We return to the endangered plane of Mirrodin today with a look at the next deck in the Scars set: Metalcraft. Although somewhat unimaginitively named, it is nonetheless simple and straight to the point. Just as the previous decks have been crafted around a theme or mechanic of Scars of Mirrodin, so is this Blue/Red Artifact-heavy construction.
The question, then, becomes a matter of how well the theme is supported. As we’ve seen, it can well go either way. Phyrexian Poison was a very solidly-crafted deck that anchored around its mechanic and employed it well. On the opposite end of the spectrum is Deadspread, whose fault might have been more one of ambition than execution, in that Proliferate may not (yet?) be strong enough to build around.
Metalcraft gives its keyworded cards extra power or ability when you have three or more Artifacts in play, and the deck is heavily reliant upon the expectation that you’ll achieve this in short order- there are 17 cards with the mechanic in the deck. Indeed, better than one out of every three cards you draw will be Artifacts, so even the occasional bit of Artifact hate shouldn’t keep you off optimising your cards for long. Let’s take a closer look at the contents of the deck, beginning with the creatures, to see how effectively it meets its ambition.
They say evil turns upon itself, and that was very much evident as Sam and I selected our decks to do battle. For my part, I’d be piloting the Blue/Black Proliferating Deadspread. Opposite me at the table was the Green/Black Phyrexian Poison. When last we left Deadspread, we were admiring the intricate beauty of Proliferate, but very concerned that the deck had few tools to defend itself early. Would they be enough, or would I end the evening choking on poison? Here are the notes to our field testing.
Doing for Proliferate what Phyrexian Poison did for Infect is our next Scars of Mirrodin deck up for review: Deadspread. The most Creature-light deck of the five, it packs in -1/-1 counters and effects to take advantage of the new mechanic.
A keyword as conditional as this one is consigned to be somewhat feast-or-famine. A Thrummingbird with no counters to spread is a 1/1 Flyer for two mana, which isn’t all that frightening. Likewise, a Steady Progress is a dead draw until you have something on the board to work with. That presents a very noticeable tension- “use it now” for limited effect versus “use it later” for potentially greater. Any strategy based around a mid-to-late game occurrence (the appearance of counters worth Proliferating) demands two things: first, an answer to the early game (ramp, removal, stalling tactics, sweepers, what have you). Secondly, a patient pilot. Let’s see what Deadspread brings to the table.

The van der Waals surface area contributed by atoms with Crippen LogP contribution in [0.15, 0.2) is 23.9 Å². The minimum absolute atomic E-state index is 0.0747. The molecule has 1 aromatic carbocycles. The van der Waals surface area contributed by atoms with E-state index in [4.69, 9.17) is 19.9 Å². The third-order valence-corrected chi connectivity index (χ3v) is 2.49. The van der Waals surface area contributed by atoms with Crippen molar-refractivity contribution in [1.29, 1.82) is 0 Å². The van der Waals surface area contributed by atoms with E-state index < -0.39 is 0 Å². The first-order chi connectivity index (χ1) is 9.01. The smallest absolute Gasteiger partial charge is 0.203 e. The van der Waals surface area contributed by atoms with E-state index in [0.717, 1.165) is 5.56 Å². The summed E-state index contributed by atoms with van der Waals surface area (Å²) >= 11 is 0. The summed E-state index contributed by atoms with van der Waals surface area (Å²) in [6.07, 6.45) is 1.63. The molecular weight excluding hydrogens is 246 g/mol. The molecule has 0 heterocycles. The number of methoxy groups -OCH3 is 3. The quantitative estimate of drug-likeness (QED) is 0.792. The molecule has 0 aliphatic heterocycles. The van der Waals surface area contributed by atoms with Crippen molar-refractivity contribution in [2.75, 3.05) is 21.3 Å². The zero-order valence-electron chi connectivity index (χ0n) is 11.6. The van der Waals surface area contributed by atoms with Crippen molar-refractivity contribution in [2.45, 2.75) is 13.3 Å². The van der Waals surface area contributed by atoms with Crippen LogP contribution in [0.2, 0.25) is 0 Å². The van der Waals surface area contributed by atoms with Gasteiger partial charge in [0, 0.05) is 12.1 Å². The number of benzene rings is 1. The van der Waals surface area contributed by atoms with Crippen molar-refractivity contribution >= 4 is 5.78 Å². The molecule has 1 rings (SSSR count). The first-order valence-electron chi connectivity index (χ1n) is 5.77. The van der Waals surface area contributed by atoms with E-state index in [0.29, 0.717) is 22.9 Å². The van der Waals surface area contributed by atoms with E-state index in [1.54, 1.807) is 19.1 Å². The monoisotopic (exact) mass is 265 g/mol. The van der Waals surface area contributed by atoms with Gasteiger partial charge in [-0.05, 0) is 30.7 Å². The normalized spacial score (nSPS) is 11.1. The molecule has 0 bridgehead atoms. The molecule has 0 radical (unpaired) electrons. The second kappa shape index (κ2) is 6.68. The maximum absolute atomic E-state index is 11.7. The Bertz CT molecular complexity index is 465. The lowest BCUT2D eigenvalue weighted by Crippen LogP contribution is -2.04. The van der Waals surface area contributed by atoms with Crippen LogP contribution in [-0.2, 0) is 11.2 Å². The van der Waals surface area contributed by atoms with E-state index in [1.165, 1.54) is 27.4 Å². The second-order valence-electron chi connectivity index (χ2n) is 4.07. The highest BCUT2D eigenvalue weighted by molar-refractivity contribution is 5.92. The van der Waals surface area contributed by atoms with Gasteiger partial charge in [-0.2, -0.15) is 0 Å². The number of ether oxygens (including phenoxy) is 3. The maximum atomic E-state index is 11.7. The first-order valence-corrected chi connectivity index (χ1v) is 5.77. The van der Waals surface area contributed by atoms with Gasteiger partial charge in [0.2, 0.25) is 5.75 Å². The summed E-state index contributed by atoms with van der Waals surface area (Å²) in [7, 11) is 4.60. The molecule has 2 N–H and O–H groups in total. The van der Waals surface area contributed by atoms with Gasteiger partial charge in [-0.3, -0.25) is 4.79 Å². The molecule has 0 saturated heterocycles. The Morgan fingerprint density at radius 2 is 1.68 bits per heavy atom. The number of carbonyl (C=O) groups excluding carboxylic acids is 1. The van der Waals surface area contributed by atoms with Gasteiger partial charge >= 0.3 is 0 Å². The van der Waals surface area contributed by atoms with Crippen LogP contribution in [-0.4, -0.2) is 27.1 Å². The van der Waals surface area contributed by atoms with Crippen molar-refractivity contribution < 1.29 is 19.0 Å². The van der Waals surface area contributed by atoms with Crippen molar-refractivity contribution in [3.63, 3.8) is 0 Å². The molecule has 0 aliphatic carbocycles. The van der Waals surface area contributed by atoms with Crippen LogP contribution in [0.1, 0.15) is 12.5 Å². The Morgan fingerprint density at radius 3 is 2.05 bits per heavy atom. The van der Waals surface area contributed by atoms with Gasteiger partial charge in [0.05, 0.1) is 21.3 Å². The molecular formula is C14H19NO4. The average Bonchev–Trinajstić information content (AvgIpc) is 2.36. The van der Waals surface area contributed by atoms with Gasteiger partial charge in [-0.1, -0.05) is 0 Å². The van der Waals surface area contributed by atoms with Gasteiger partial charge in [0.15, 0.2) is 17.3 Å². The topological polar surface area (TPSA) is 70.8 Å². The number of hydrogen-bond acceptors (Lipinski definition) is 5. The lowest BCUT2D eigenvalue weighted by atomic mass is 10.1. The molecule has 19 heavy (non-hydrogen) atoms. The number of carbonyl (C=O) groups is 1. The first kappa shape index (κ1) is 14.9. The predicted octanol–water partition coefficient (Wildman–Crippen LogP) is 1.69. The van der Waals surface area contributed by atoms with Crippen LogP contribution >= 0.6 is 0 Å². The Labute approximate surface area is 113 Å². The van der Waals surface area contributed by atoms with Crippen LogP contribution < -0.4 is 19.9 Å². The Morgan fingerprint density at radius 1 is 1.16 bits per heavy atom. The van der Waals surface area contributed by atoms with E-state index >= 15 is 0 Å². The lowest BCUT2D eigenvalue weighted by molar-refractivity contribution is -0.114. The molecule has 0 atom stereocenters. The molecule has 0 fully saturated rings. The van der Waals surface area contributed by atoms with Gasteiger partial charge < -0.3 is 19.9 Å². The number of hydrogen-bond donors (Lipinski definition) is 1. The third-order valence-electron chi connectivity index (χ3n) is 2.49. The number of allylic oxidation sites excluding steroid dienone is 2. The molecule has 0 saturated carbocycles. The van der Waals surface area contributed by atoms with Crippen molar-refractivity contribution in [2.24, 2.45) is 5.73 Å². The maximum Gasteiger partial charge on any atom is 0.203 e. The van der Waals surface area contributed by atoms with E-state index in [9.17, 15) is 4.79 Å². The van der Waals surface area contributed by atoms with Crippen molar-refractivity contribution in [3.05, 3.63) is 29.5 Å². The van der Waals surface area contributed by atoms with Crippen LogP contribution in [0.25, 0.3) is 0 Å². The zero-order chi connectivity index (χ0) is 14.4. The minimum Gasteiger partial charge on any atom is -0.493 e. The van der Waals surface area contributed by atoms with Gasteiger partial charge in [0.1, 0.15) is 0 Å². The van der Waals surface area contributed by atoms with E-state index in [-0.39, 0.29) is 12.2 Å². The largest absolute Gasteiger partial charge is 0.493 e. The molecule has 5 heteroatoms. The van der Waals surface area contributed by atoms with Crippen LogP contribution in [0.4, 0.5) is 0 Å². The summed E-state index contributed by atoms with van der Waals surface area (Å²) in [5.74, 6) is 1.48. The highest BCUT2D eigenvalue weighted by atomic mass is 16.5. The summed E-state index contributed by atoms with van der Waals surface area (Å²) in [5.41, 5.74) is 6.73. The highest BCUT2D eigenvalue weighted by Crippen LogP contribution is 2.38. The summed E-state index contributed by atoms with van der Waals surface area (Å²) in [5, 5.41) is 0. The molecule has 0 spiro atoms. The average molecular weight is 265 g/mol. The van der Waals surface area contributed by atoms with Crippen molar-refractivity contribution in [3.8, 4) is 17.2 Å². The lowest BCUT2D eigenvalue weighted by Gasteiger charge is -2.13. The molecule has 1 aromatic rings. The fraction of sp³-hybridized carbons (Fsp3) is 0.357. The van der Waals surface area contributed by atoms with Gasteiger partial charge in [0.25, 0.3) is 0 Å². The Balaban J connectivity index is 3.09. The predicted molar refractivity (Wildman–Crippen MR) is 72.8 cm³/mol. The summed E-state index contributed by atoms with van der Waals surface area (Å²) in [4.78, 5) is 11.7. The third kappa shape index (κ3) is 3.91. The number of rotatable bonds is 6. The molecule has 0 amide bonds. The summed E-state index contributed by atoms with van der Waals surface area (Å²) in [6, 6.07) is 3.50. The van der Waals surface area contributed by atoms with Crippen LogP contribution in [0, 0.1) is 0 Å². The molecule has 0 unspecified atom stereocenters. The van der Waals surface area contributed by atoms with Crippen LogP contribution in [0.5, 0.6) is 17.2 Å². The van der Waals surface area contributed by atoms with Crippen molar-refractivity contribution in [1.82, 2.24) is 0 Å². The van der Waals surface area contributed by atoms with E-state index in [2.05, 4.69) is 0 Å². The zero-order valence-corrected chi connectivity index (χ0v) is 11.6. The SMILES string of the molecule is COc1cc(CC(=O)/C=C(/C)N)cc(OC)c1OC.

The ever-popular mono-White Myr of Mirrodin clawed their way back into the limelight as Sam selected them as the opposition deck for todays’ feature matchup against the Infect-based Phyrexian Poison. Would the tribal Artifacts build up enough steam to overrun Phyrexia’s finest, or would they be withered down to nothing and ground beneath a toxic Green-Black heel? We sat down to find out, and here are our research notes.
Last year’s Zendikar intro packs- recently reviewed here on the site- were something of a disappointment. One of the primary functions of a set’s complement of preconstructed decks is to act as a showcase for the set’s themes and mechanics. The Zendikar decks made two critical mistakes here. First, the sets mechanics were spottily employed. Allies had their deck (The Adventurers), as did Landfall (Unstable Terrain), but Traps and Quests were essentially no-shows. Kicker was rather lukewarmly presented in Pumped Up, but the other decks were essentially Tribal decks with thematic ties to the set.
Secondly, the decks heavily relied on filler from Magic 2010. Take out the basic land, and you may well be surprised to find that one card out of three (33%) of the Zendikar pre-cons was an M10 one. Tapping two mana for a Goblin Piker did very little to reinforce the notion that you were visiting the land of Zendikar, and made for some rather mediocre decks.
Let it not be said that Wizards does not learn from their mistakes, or at least looks to improve their products, for the decks released for Scars of Mirrodin suffer from neither of these drawbacks. For one, these decks feel like you’re playing in Scars, in large part to the very minor role played by M11- a mere 9%! Secondly, the new mechanics get a very strong showing, such as Infect in the Phyrexian Poison deck.
Welcome back to our first round of Scars of Mirrodin’s intro decks, beginning with the mono-White Myr of Mirrodin. Our initial impressions were that it was a welcome move in the direction of consistency, packing in multiples of a smaller number of cards rather than a long list of singletons, a drawback of some previous decks. Boasting a solid removal suite and combat tricks, the deck supports its Myr with a somewhat singleminded, focused approach that seeks to compensate for some of the flaws inherent in a Weenie/swarm strategy. To find out how it performs, Sam and I squared off, with Sam opting to pilot the Green/Red Relic Breaker. With her behind the most aggressively anti-Artifact deck in the set, I had my work cut out for me. Here’s how the games unfolded:
Welcome to Scars of Mirrodin!
The newest block is upon us, and leading the way are the five new Intro Pack decks showcasing the themes and elements of the set. Indeed, acting as a illustration to the concepts and designs of a given set are one of the things that these decks do best, and all early indications are that the Scars block has raised the bar in relation to past releases. Today we begin our block of reviews with the mono-White Myr of Mirrodin deck, which in keeping with recent convention gets to carry the banner of Scars’ Tribal deck.